NEW YORK — With age come such things as catheters, colostomy bags and adult diapers. Now add another indignity to getting old — having to drop your pants and show these things to a complete stranger.
Two women in their 80s put the Transportation Security Administration on the defensive this week by going public about their embarrassment during screenings in a private room at Kennedy Airport. One claimed she was forced to lower her pants and underwear in front of an agent so that her back brace could be inspected. Another said agents made her pull down her waistband to show her colostomy bag.
While not confirming some of the details, the TSA said a preliminary review shows officers followed the agency’s procedures in both cases. But experts said the potential for such searches will increase as the U.S. population ages and receives prosthetics and other medical devices, some of which cannot go through screening machines.
“You have pacemakers, you have artificial hips, you have artificial knees,” said U.S. Rep. Peter King, chairman of the House Homeland Security Committee. “As we get older and we keep ourselves together, it’s going to take more and more surgery. There’s going to be more and more medical improvements, but that can create what appears to be a security issue.”
Prosthetic devices can set off metal detectors, and certain devices such as catheters and bags are visible on body scanners, making those passengers candidates for more thorough inspections. Metal detectors and wands can disrupt some devices such as implanted defibrillators, so those passengers must ask for pat-downs instead.
Ruth Sherman, 88, of Florida, said she was mortified when inspectors pulled her aside and asked about the bulge in her pants as she arrived for a flight to Fort Lauderdale, Florida, on Nov. 28.
“I said, ‘I have a bag here,'” she said on Monday, pointing to the bulge, which is bigger or smaller depending on what she eats. “They didn’t understand.”
She said they escorted her to another room where two female agents “made me lower my sweatpants, and I was really very humiliated.” She said she stood with her arms and legs outstretched, warning the agents not to touch her colostomy bag. Touching the bag can cause pain, she said.
“It’s degrading. It’s like someone raped you,” Sherman said. “They didn’t know how to handle a human being.”
The next day, agents took 85-year-old Lenore Zimmerman, of Long Beach, New York, into a private room to remove her back brace for screening after she decided against going through a scanning machine because of her heart defibrillator. Zimmerman said she had to raise her blouse and lower her pants and underwear for a female TSA agent.
Bruce Zimmerman, her son, said the agents “should’ve patted her down.”
“To have her pants and underpants pulled down is just beyond humiliating,” he said Monday. “This is my mother we are talking about.”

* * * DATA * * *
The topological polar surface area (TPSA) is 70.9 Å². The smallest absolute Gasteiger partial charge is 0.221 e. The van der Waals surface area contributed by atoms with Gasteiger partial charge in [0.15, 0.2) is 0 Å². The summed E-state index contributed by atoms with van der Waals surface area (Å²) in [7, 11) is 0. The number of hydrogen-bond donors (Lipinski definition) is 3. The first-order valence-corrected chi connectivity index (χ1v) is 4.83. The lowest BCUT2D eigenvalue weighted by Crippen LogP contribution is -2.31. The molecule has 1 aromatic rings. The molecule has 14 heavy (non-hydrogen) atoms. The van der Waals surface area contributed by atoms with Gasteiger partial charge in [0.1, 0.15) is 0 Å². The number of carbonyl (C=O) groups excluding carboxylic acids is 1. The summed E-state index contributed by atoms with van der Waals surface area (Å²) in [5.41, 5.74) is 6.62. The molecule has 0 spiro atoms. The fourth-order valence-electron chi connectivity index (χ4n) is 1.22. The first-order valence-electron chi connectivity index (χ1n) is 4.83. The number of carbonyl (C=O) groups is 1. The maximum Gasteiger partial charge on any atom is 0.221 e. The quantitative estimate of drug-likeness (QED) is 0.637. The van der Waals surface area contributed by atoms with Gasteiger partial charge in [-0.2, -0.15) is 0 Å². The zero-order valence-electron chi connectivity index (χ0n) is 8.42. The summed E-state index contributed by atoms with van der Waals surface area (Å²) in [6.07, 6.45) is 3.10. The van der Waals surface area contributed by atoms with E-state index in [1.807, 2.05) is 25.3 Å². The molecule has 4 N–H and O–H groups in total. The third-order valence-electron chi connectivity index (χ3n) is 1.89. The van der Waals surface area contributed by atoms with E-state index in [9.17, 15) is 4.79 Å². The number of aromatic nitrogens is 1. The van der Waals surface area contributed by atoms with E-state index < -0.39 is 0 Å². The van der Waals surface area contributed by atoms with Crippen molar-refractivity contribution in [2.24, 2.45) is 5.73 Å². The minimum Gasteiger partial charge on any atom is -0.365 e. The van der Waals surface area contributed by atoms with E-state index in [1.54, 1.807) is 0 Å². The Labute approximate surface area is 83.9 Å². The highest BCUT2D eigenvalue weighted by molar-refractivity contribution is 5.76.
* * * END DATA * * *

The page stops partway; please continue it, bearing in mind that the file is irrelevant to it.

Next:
The TSA said Monday that it is still investigating the cases.
“Our officers are committed to treating every passenger with dignity and respect,” the agency said in a statement.
The agency insists that security concerns come first, even if it means getting into passengers’ drawers. In 2009, a Nigerian man tried to blow up a flight to Detroit on Christmas Day with explosives in his underpants.
“Terrorists and their targets may also range in age,” the agency argued in a blog post after Zimmerman went public. It cited the November arrest of four Georgia men, ages 65 to 73, on charges of plotting an attack with the poison ricin. Prosecutors said the men were part of a fringe militia group.
Last June, the daughter of a 95-year-old woman said TSA agents wouldn’t let her mother board a flight from Fort Walton Beach, Florida, to Detroit because her wet adult diaper set off alarms.
A TSA screener said Lena Reppert had a suspicious spot on her adult diaper, according to her daughter, Jean Weber. Weber ultimately took off the wet diaper so Reppert could be cleared in time for their flight.
The TSA said its inspectors handled the situation correctly and didn’t ask Reppert to remove her diaper.
Such cases raise serious privacy questions, said Chris Calabrese, a legislative expert with the American Civil Liberties Union.
“It’s a pretty fundamental invasion of privacy when you have to take your clothes off,” Calabrese said.
Even lawmakers have complained about their treatment. Sen. Claire McCaskill, D-Mo., who has an artificial knee, told fellow members of a congressional committee that she dreads running into a certain TSA agent when it comes time for a pat-down at the St. Louis airport.
“I see her coming … I like, you know, just tense up, because I know it’s going to be ugly in terms of the way she conducts her pat-downs,” McCaskill said.
The TSA says it has been trying to tailor its screening procedures for different types of passengers. In September it eliminated pat-downs for most children under 12 because of complaints from parents. In October it began testing an express screening program for frequent fliers at four airports.
The agency has formed an advisory committee of 70 disability groups to help adapt its screening techniques.
TSA chief John Pistole has said the agency is trying to train screeners to more quickly identify medical devices, such as catheters, to save passengers from embarrassment. He also said the agency might give preference to senior citizens going through the screening lines.
“We are looking at ways that we can recognize those of a certain age … I don’t want terrorists to game the system — but of a certain age that would be given an expedited screening,” Pistole told a Senate committee last month.
Kelli Kennedy reported from Sunrise, Florida. Associated Press writer Colleen Long in New York also contributed to this story.